Downeast or Down East Maine
The term “Down East” or “Downeast” is most often defined in Maine as the eastern coastal region of the State that covers Washington County and Hancock County beginning in Ellsworth and stretching to the East all the way to the Maritime Provinces. The city of Ellsworth is referred to as the “Gateway to the Downeast and Acadia Region of Maine” which includes Bar Harbor, Mount Desert Island and Acadia National Park.
During the late 1700’s and throughout the 1800’s, sailors used their schooners to haul goods to and fromthe coast of New England. While moving in a northeasterly direction, especially during the warmer months, a strong wind would often be at their backs pushing them along. This was moving “downwind” in the direction that the prevailing wind was blowing (use of downwind was first recorded in 1850-1855 per Random House Dictionary). Since the sailors and their ships were also moving in an easterly direction, one can understand how the two terms “down” and “east” would have been combined or even merged together as an expression of a direction to be traveling in that was common.
According to the Random House Dictionary and Dictionary.com, “down East” is part of an Americanism dating all the way back to 1810 - 1820. The Oxford English Dictionary mentions that it was used in print as early as 1825.
The expression evolved further to also mean a geographical area which, in those times, referred to New England in general. Many ships moved up and down the eastern seaboard for commerce and travel. During the 1800's, Bangor, Maine was known as the“ logging capital of the world.” In 1828, there was a published reference to a person from the northeast as a down-easter (reference: Oxford English Dictionary).
Downeast Accent: Even to longtime Mainers, the Down East Accent is unique and easily recognized. The most notable one is the way “r’s” are dropped in pronunciations. An example is with Bar Harbor. It becomes “Bah Ha-bah”. Or, Car becomes “Cah.” There are so many examples. An expression that has seemed to have gone national is “Wicked Good!“ But, lets not forget “Ayuh!”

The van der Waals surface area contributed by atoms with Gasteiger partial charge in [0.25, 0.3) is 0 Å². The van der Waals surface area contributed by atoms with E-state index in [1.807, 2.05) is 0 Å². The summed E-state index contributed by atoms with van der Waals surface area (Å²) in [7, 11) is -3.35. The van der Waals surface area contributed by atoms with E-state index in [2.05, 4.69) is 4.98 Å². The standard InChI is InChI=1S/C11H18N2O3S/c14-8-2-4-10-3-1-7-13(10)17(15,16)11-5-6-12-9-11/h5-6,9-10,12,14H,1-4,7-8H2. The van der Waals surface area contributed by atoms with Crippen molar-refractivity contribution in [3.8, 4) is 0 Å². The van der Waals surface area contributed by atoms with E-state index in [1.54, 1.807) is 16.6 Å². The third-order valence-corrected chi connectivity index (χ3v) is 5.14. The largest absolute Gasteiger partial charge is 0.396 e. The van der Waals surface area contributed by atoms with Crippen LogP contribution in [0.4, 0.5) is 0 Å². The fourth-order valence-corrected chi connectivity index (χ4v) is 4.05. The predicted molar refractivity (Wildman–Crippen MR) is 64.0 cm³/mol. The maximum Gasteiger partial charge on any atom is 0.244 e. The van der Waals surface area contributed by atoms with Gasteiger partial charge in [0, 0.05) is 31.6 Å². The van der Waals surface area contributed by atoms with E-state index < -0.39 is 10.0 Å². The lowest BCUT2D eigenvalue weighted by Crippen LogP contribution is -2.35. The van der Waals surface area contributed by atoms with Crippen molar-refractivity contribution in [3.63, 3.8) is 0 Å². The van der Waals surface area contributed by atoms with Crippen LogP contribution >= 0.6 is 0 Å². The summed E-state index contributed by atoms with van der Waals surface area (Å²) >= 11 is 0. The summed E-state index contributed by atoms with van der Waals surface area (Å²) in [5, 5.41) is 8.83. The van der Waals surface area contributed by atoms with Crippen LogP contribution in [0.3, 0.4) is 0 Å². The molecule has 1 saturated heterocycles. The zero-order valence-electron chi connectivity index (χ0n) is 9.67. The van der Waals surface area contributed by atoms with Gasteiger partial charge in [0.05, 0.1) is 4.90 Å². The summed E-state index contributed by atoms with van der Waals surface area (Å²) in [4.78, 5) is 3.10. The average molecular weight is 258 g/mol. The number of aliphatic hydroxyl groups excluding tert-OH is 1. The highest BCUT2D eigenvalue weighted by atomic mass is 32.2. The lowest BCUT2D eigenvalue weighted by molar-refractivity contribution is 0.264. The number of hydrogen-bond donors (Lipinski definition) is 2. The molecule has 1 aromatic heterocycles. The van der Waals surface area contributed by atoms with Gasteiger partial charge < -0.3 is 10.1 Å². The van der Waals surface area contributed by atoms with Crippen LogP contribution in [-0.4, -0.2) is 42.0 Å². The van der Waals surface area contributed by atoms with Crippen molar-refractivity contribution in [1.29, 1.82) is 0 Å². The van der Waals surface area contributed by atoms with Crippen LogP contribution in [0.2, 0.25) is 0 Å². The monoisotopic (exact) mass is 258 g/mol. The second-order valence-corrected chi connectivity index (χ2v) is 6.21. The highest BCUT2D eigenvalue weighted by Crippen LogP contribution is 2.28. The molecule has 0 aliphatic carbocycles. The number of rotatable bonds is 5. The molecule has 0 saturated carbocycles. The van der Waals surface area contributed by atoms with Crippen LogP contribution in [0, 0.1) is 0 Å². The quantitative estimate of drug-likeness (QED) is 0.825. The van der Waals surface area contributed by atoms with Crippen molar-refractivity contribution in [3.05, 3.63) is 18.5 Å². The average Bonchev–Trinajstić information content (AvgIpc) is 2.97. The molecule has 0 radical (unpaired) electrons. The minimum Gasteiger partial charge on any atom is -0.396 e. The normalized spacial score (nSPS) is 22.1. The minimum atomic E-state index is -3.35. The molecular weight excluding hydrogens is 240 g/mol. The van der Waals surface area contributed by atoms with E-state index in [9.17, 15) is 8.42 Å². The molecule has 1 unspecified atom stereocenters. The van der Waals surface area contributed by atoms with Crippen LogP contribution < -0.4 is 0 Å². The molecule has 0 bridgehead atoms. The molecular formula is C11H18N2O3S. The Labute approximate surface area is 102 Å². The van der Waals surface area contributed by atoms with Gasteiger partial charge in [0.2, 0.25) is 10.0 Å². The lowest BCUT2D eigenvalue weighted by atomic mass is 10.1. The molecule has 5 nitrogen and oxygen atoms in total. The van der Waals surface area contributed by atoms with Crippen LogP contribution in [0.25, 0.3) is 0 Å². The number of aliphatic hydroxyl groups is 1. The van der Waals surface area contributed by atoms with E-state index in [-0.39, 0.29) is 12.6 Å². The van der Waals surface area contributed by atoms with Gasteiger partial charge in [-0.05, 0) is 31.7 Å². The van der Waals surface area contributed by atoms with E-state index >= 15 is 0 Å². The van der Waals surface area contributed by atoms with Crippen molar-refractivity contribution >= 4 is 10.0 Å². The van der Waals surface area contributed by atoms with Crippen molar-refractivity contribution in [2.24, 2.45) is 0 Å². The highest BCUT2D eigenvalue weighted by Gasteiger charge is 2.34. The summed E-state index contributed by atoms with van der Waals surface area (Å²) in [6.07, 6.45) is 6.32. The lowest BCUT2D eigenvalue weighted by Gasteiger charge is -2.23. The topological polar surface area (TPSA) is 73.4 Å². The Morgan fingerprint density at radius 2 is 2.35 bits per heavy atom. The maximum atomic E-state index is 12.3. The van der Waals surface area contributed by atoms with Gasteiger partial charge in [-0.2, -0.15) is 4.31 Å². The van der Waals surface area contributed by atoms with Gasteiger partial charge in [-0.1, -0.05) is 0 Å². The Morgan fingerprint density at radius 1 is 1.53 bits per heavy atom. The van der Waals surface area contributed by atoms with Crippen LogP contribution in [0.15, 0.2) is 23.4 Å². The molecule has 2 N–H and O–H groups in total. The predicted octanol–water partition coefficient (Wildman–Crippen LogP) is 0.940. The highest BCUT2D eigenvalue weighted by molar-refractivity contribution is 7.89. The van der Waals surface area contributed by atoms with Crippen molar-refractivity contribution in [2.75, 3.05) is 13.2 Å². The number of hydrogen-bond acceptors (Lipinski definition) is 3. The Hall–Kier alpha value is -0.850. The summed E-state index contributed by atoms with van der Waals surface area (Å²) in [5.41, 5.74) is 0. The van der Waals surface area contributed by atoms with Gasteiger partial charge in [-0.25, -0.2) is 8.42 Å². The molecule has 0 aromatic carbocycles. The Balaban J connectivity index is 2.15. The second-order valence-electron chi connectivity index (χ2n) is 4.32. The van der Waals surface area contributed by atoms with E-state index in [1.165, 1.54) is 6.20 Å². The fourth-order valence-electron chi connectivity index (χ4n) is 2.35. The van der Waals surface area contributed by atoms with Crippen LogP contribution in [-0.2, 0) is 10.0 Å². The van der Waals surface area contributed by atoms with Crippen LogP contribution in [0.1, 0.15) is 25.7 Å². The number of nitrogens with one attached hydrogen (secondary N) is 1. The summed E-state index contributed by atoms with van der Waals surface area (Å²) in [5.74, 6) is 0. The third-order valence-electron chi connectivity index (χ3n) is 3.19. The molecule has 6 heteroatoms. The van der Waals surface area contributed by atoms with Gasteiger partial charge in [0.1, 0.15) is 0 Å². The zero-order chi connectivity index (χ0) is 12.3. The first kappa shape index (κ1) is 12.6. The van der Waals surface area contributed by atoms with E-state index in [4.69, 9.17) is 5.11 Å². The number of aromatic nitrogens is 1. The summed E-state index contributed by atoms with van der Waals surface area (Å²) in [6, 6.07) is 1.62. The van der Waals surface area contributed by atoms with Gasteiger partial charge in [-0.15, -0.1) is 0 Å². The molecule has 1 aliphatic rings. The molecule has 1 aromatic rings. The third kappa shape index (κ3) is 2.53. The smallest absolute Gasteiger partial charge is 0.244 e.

In short, both “Down East” and “Downeast” are used interchangeably in Maine. The State of Maine refers to the Downeast and Acadia Region whereas the State’s most well known publication is Down East Magazine. Go figure.
Note: Wind direction and ocean currents can be impacted by a force known as the Coriolis effect. This “pseudo” force is known to deflect winds and currents to the right in the northern hemisphere, and to the left in the southern hemisphere (if facing North in both instances.). It is not a true force but results from the fact that any point on a longitudinal line of the globe rotates at a different relative speed than another point on the same longitudal line (in the same hemisphere) at a rate that is determined by its location on or between the equator and north or south poles. A point at the equator rotates at a faster speed than one at the 45th parallel. An example of the Coriolis effect in the northern hemisphere is the Gulf Stream which leaves the Gulf of Mexico, loops around the southern tip of Florida, then hugs the eastern coast of the United States all the way up to Maine before proceeding across the North Atlantic on its way towards England, looping South near Spain and Africa. This has a major impact on coastal Maine and especially, the United Kingdom.
- Maine History Online:
- Government Website for Acadia:
“Down East” or “Downeast?”
When I was much younger, the words “Down East” or “Downeast” were used much more that they are now. nevertheless, they are strongly rooted in our heritage. Traveling through Maine will always reveal the strong “Downeaster” accent. The life style is strongly rooted in a rugged coastal living way. You hear the seagulls, see the lobster boats and traps, smell the sweet salty air, and it seems to transport us back to a simpler life, one that continues to draw many thousands of people each your. It is a love affair that never gets old and continues to revive our senses to a younger time.